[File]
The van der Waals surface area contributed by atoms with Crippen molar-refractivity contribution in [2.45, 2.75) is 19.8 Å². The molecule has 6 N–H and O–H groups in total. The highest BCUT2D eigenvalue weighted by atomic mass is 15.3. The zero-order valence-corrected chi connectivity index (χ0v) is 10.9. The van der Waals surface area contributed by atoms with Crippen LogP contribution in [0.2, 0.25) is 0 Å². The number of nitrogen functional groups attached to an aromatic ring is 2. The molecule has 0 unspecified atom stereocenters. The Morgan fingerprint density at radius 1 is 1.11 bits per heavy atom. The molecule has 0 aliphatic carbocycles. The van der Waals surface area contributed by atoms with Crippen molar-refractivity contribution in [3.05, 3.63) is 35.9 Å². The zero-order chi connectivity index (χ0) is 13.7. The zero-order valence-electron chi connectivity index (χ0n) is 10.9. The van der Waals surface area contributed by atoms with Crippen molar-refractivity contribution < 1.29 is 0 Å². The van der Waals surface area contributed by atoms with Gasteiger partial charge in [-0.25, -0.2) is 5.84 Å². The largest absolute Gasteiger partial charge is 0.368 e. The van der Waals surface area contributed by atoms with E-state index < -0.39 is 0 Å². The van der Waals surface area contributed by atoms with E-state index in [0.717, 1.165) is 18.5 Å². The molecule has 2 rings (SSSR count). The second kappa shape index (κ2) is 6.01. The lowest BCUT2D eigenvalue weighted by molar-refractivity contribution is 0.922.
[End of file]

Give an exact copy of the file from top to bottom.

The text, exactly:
The van der Waals surface area contributed by atoms with Crippen molar-refractivity contribution in [2.45, 2.75) is 19.8 Å². The molecule has 6 N–H and O–H groups in total. The highest BCUT2D eigenvalue weighted by atomic mass is 15.3. The zero-order valence-corrected chi connectivity index (χ0v) is 10.9. The van der Waals surface area contributed by atoms with Crippen LogP contribution in [0.2, 0.25) is 0 Å². The number of nitrogen functional groups attached to an aromatic ring is 2. The molecule has 0 unspecified atom stereocenters. The Morgan fingerprint density at radius 1 is 1.11 bits per heavy atom. The molecule has 0 aliphatic carbocycles. The van der Waals surface area contributed by atoms with Crippen molar-refractivity contribution in [3.05, 3.63) is 35.9 Å². The zero-order chi connectivity index (χ0) is 13.7. The zero-order valence-electron chi connectivity index (χ0n) is 10.9. The van der Waals surface area contributed by atoms with Crippen molar-refractivity contribution < 1.29 is 0 Å². The van der Waals surface area contributed by atoms with Gasteiger partial charge in [-0.25, -0.2) is 5.84 Å². The largest absolute Gasteiger partial charge is 0.368 e. The van der Waals surface area contributed by atoms with E-state index < -0.39 is 0 Å². The van der Waals surface area contributed by atoms with E-state index in [0.717, 1.165) is 18.5 Å². The molecule has 2 rings (SSSR count). The second kappa shape index (κ2) is 6.01. The lowest BCUT2D eigenvalue weighted by molar-refractivity contribution is 0.922.